Prosecutor explains teen's release after arson charges - abc27 WHTM

Prosecutor explains teen's release after arson charges

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Alexis Poteat, left, and Aliah Alli (submitted) Alexis Poteat, left, and Aliah Alli (submitted)

A 13-year-old girl has surrendered to authorities to face charges in two arsons in Harrisburg last week.

Harrisburg Police Lt. Robert Fegan said the teen was accompanied by family when she turned herself in Monday afternoon. She was charged with arson, risking a catastrophe, conspiracy and violating curfew.

She is the third young woman charged for two fires in the Olde Uptown neighborhood last week. Police previously charged 19-year-old Alexis Poteat with arson, risking a catastrophe and conspiracy. Aliah Alli, 19, was charged with conspiracy.

Police said that after the 13-year-old was processed by police, she was released back to her mother's care. That information set off a firestorm on abc27's Facebook page.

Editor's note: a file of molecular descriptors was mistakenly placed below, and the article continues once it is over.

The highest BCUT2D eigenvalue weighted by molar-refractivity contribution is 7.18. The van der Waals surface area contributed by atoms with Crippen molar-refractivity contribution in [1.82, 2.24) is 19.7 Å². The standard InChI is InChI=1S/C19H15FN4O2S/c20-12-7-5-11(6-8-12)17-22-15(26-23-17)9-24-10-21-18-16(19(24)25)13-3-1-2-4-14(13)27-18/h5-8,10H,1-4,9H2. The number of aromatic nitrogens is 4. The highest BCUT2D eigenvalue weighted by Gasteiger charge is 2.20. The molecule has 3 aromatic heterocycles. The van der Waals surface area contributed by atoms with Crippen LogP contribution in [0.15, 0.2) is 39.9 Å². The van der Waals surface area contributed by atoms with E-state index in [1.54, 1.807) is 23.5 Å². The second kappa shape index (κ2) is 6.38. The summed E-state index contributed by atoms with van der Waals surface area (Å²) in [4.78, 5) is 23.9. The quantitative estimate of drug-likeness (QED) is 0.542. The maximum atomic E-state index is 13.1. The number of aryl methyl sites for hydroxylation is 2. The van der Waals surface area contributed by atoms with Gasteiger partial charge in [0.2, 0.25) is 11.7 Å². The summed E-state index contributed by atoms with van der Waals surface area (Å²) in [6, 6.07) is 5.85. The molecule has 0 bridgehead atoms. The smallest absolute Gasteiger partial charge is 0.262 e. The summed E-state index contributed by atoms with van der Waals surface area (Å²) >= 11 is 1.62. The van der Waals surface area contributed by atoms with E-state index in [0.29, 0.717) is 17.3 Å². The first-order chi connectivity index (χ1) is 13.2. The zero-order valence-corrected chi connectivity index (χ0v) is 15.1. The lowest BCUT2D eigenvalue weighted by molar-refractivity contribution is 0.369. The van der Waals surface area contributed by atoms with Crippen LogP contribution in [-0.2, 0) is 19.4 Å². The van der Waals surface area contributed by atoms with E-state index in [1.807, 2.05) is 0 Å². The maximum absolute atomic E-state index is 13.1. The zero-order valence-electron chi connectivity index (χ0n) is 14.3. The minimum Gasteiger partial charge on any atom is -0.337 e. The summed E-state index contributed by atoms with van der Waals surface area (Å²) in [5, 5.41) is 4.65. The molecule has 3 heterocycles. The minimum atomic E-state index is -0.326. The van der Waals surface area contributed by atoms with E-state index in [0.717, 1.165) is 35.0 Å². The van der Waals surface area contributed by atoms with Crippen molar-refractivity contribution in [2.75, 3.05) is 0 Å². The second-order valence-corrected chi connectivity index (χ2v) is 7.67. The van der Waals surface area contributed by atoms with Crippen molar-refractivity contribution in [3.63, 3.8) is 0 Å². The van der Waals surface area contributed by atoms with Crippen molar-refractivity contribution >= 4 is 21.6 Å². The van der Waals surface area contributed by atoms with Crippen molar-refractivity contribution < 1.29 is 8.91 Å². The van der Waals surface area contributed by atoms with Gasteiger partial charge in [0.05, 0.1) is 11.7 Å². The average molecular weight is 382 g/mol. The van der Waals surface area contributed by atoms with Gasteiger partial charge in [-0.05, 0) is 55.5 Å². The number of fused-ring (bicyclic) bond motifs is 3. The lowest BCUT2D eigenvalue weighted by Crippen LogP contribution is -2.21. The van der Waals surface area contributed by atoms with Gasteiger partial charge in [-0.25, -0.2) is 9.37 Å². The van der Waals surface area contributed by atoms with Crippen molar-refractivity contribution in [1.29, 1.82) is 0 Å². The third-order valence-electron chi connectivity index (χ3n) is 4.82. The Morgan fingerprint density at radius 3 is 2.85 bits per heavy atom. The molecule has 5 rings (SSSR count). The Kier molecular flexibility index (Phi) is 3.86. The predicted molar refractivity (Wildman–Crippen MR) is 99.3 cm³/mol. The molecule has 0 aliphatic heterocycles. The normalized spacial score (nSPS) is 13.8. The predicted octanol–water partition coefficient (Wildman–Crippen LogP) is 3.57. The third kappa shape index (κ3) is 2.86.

Michele Clelan posted, "Not understanding why she's been left go???"

Christina Richardson added, "Why is she allowed with her mother? Her age shouldn't be a factor. What she did was not a mistake."

Johnny Baer, senior deputy prosecutor for the Dauphin County district attorney's office, explained that a juvenile's release or detention is decided on a case-by-case basis depending on the charges and expert input.

"In this instance, it's my understanding that the city police made the decision not to have her detained and have her released," Baer said.

A call was made to Harrisburg police for clarification on the reasoning behind the release, but information was not readily available.

Baer said that because of the juvenile's age, her name would not be released in any court proceeding. He said that if the teen is found guilty, there are ways the county's probation department could handle her.

"[There is] a program dedicated to treating and rehabilitating juvenile arsonists," said Baer, who explained that it is possible for a judge to order the teen into such a program.

He said arson at a young age is common, and added that if she is found guilty of a felony, it would be a lasting burn mark on her record - age notwithstanding.

"If anyone is adjudicated of a felony offense as a juvenile, that's going to stick with you for the rest of your life," he said.


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